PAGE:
The Origami Project. Definitely clever enough I suppose, but has it not occurred to Microsoft that they are still trying to work out a practical application for their Tablet PCs? Well, being that I have had a spectacular day today, I am going to spread a little sunshine. That’s right, through my ninja-like powers of grasping the obvious, I am going tell one of the world’s richest corporations how they can market both the Tablet PC along with this new Origami-thing with minimal work.
Who is your market?
Hey Microsoft! I am publicly giving you huge props on a killer viral marketing campaign. You really out did yourself with it and the results have been amazing. Just one problem, you have failed to define a clear market for your product.
When most of us think Office Suite, we think MS Office. Yes? Of course, they dominate the marketplace in this area. When you think Next-Gen Gaming console, you think Xbox 360 (sorry Sony, you’re late to market). And while they have done amazing things with the Xbox, it is also where they started to run into marketing trouble. Here we have an amazing gaming appliance. Not only were they first out the door, they also helped to define a gaming experience expectation. All and all, good stuff. But then someone thought it would make sense to make the leap from gaming appliance to home media appliance. For many people, this was a natural fit. More features and less blinking boxes! From a practical perspective, it was totally viable. But from a marketing perspective, no one really cares.
Look, if I was to go asking the folks lined up outside of major retailers if they were frothing at the mouth to take the home media features for a spin, I would be laughed at. So why did it work regardless? Simple, it was a fluff feature in a spectacular gaming machine. The Xbox is a top-notch gaming appliance that ‘happens’ to have home media center abilities. But in the end, it was the gaming experience that was needed. You could have easily left out the other crap. Sales and PR would have been just as spectacular as they are today.
Marketing with the obvious in mind.
And with the success of their gaming console, the poor Tablet is still struggling. Why? How in the heck can the big “M” who so successfully blew people away with a gaming console mess up so badly with the Tablet?
Well, I’ll tell you this. The #1 problem is that they failed to illustrate the need. Seriously, who could possibly use this Tablet PC much less an Origami machine?
Enter the laptop/notebook. Say it with me; note-book – lap-top. Do you see it? If not, I will explain: Just based on the name of the device alone, we can discern that this little rectangle is portable in addition to where we might place it for practical use. Why is it that one is selling like hotcakes and the Tablet is not? It’s called the concept of keyboard usage.
Students, business people, even oompa loompas have a grasp of the practical applications of the keyboard. When they visit a retailer (or Wonka’s general store), they can see themselves using this appliance in their world.
And of course, who can forget the PDA. They don’t offer us a keyboard, so how can we possibly use this? How did we see the real world applications of implementing it in our lives?
With the PDA, its large size and limited abilities was the biggest hindrance in the beginning of its existence. And since its abilities were so limited way back when, what I am about to share would not have worked until now.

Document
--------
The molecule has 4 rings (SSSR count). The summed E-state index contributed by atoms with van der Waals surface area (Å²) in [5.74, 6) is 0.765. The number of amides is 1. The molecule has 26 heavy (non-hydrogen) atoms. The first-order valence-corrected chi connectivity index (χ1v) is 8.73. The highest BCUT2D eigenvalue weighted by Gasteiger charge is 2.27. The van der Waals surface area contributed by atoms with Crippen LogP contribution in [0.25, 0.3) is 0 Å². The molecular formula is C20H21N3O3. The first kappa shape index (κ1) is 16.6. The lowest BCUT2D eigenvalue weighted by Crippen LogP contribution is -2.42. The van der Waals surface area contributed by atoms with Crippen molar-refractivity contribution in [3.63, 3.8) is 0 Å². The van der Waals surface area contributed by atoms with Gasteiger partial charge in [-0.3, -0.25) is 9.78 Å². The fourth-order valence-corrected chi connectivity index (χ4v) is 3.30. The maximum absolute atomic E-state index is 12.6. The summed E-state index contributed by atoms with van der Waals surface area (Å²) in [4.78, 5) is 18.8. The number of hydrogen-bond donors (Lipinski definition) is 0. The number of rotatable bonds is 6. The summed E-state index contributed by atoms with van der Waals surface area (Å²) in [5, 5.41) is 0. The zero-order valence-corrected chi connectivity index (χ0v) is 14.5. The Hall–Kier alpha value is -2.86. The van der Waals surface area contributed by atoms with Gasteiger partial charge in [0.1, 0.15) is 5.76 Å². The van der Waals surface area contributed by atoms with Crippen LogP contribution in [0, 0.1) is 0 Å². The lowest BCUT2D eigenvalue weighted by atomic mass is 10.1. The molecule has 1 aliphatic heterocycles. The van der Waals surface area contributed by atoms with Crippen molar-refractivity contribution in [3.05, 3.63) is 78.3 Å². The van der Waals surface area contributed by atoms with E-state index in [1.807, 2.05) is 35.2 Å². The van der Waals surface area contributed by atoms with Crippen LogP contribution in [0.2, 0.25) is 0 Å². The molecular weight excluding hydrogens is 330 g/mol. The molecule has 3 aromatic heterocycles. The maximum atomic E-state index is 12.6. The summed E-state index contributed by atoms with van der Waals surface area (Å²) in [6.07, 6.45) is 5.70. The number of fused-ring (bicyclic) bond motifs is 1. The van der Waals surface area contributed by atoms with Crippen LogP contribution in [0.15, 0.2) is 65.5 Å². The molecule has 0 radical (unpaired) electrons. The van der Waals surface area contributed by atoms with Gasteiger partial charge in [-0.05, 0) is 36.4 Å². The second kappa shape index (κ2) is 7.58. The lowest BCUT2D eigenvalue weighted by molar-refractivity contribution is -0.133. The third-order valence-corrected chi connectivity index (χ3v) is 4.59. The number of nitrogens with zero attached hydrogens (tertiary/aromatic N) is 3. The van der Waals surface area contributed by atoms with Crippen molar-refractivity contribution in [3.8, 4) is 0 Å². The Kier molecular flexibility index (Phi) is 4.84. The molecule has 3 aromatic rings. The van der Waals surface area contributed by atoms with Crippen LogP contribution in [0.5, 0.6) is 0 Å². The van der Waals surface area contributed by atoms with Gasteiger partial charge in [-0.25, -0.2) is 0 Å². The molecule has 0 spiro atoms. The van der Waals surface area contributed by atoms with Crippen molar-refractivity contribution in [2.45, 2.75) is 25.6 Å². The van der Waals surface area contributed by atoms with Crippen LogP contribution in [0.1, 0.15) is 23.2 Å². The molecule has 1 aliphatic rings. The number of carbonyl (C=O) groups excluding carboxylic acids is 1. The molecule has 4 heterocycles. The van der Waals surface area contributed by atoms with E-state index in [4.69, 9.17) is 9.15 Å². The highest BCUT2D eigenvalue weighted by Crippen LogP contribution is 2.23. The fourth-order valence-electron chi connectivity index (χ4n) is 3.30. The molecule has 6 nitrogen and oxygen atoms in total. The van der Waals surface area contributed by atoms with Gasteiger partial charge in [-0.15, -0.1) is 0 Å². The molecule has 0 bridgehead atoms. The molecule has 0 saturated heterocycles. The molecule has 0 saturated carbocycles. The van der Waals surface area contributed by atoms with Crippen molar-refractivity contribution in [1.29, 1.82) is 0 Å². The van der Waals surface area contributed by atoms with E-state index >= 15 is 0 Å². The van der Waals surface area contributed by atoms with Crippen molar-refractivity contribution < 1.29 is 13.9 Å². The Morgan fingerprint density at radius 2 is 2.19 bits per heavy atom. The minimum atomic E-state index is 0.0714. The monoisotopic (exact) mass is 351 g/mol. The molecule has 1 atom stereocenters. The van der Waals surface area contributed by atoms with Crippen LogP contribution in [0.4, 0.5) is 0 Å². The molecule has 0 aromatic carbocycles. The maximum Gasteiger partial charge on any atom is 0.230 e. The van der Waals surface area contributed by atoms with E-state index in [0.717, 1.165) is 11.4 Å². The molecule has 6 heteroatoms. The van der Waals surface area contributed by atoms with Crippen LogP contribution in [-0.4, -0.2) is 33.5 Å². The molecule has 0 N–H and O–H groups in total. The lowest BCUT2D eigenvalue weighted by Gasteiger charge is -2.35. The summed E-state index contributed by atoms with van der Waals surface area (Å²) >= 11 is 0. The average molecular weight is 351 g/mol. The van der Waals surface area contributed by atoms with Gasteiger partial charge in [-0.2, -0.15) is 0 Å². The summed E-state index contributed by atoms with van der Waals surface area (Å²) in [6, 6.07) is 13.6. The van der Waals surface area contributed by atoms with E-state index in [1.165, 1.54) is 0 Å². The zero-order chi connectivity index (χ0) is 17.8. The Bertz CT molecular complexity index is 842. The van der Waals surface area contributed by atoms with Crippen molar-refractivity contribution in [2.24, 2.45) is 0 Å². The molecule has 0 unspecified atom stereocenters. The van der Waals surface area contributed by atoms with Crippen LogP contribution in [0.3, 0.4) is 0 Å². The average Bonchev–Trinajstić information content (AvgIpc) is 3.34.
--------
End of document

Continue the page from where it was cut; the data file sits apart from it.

Fortunately for Microsoft, both the Tablet PC and the Origami project have plenty of ‘ability’. The size is not really such an issue, just so long as practical application is clearly defined and worked out. Just one issue though. How does one discover the practical applications for these Tablet-like devices?
Open Source Advertising.
The solution is obvious – Scoble. Not only is the guy already media hip, he’s just fun to stay in tune with in general. Microsoft needs put in him and Channel 9 in a situation where they pick 3-5 different scenarios in which to beta-test real world experiences with these devices. Some ideas might include a hospital, law offices, IT depts, and so on.
(In my best Rod Sterling guise) “Imagine if you will, a man and his crew trapped in a world where people don’t understand the value of the Tablet and the Origami PC.” I mean come on, the premise writes itself…
Each day would be documented and real life use would be recorded for the world to see. No cut scenes, all real footage. The response would be HUGE. Not only would the devices being used in real world applications be televised to people who might be interested in the visual benefit, but it would cost nothing short of the lending of the product and some production time. No old media ad campaign designed to bore us to death can offer this. Instead, the value of the device rockets beyond the perceived into video documented proof.
“OK, will it happen?”
To be honest, I could not care less. While I would love to see Scoble pick this up and go running to his superiors with glee, I doubt this will happen. Why? Because it is so obvious that it will likely be perceived as something that would not work. Then again…
New media challenge.
Hey MS, want to show us that you really are more hip than Google? Take the new media challenge! Not only will you rocket forth into the world of video podcasting with great success, you will also inadvertently provide the long sought after business model for the podcast distribution medium as well.
And lastly, we would finally manage to bring in the folks that believe that podcasting and video blogging is a waste of time into the loop. Definitive proof that user created content has practical value to even the most crotchety viewer.
Just a little food for thought…
[tags]sony,microsoft,xbox,ps3,origami,viral marketing,home media appliance,tablet pc[/tags]